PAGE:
Providing quality-of-service guarantees in multi-service wireless networks
AuthorKim, Jeong Geun
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PublisherThe University of Arizona.
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AbstractProviding quality of service (QoS) guarantees over wireless packet networks poses a host of technical challenges that are not present in wireline networks. One of the key issues is how to account for the characteristics of the time-varying wireless channel and for the impact of link-layer error control in the provisioning of packet-level QoS. In this dissertation, we accommodate both aspects in analyzing the packet loss and delay performance over a wireless link. We also propose novel techniques for quantifying the wireless effective bandwidth, defined as the minimum amount of bandwidth that needs to be allocated to ensure a given level of QoS. These techniques are essential to on-line connection admission control (CAC) and capacity dimensioning in multiservice wireless networks with QoS support. To analyze the loss and delay performance, we consider a wireless link whose capacity fluctuates according to a fluid version of Gilbert-Elliot channel model. Incoming traffic sources are modeled with on-off fluid processes, which capture the bursty nature of network traffic. The packet loss performance is analyzed for the cases of a single and multiplexed traffic streams. For the single-stream case, we derive the packet loss rate (PLR) due to buffer overflow at the sender side of the wireless link. We also obtain a closed-form approximation for the corresponding wireless effective bandwidth. In the case of multiplexed streams, we obtain a good approximation for the PLR using the Chernoff-Dominant Eigenvalue (CDE) approach. The delay performance is analyzed via two distinct yet complementary approaches: fluid queueing analysis and discrete-time analysis, each being advantageous in analytic tractability and accuracy, respectively. The fluid approach is used to derive the packet delay distribution via two different approaches: uniformization and Laplace transform. Using the analytic results, we investigate the packet discard rate at the receiver, which is particularly important for delay-sensitive traffic. The delay distribution is further used to quantify the wireless effective bandwidth under a given delay guarantee. Numerical results and simulations are used to verify the adequacy of our analysis and to study the impact of error control on the allocation of bandwidth for guaranteed packet loss and delay performance. Finally, we use discrete-time analysis to quantify the mean delay experienced by a Markovian source over a wireless channel. In this case, the wireless link implements the selective-repeat automatic-repeat-request (SR ARQ) scheme for retransmission of erroneous packets. We obtain good approximations of the total mean delay, which consists of transport and resequencing delays. The transport delay, in turn, consists of queueing and transmission delays. The exact probability generating function (PGF) of the queue length under "ideal" SR ARQ is obtained and combined with the retransmission delay to obtain the mean transport delay. For the resequencing delay, the analysis is performed under the assumptions of heavy traffic and small window sizes (relative to the channel sojourn times). We show that ignoring the autocorrelations between packet interarrival times or the time-varying nature of the channel state can lead to significant underestimation of the delay performance, particularly at high channel error rates.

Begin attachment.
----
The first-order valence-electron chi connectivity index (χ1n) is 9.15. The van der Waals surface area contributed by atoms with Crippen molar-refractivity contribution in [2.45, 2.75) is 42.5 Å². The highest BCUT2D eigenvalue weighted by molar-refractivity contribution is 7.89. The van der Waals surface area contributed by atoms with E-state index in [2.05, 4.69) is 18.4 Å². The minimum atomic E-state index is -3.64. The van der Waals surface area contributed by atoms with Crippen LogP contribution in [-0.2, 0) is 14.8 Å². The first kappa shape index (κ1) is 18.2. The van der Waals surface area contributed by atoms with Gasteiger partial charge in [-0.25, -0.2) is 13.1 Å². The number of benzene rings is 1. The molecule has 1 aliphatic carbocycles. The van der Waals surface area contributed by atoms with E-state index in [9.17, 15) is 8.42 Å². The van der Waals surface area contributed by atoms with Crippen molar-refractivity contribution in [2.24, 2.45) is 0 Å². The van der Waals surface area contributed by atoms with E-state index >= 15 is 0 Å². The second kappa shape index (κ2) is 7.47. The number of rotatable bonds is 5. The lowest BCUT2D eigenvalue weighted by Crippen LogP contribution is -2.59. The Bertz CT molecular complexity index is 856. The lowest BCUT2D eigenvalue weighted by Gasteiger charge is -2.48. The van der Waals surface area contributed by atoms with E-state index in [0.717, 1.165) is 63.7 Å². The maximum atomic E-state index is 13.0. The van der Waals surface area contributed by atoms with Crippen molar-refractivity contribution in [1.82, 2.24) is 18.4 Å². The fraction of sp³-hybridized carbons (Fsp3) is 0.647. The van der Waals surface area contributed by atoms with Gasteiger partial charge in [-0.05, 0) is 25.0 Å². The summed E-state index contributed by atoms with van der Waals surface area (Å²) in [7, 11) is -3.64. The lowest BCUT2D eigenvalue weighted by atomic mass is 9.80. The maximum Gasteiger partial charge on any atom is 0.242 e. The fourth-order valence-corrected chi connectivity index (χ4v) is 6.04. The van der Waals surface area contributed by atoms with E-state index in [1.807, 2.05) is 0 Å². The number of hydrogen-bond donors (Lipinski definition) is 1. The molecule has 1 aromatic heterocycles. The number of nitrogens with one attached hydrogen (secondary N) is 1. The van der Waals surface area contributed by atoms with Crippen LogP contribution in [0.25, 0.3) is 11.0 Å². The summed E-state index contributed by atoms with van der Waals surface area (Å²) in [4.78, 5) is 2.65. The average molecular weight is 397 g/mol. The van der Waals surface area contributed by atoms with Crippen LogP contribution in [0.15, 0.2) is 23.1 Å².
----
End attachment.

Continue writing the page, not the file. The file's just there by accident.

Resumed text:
Degree ProgramGraduate College
Electrical and Computer Engineering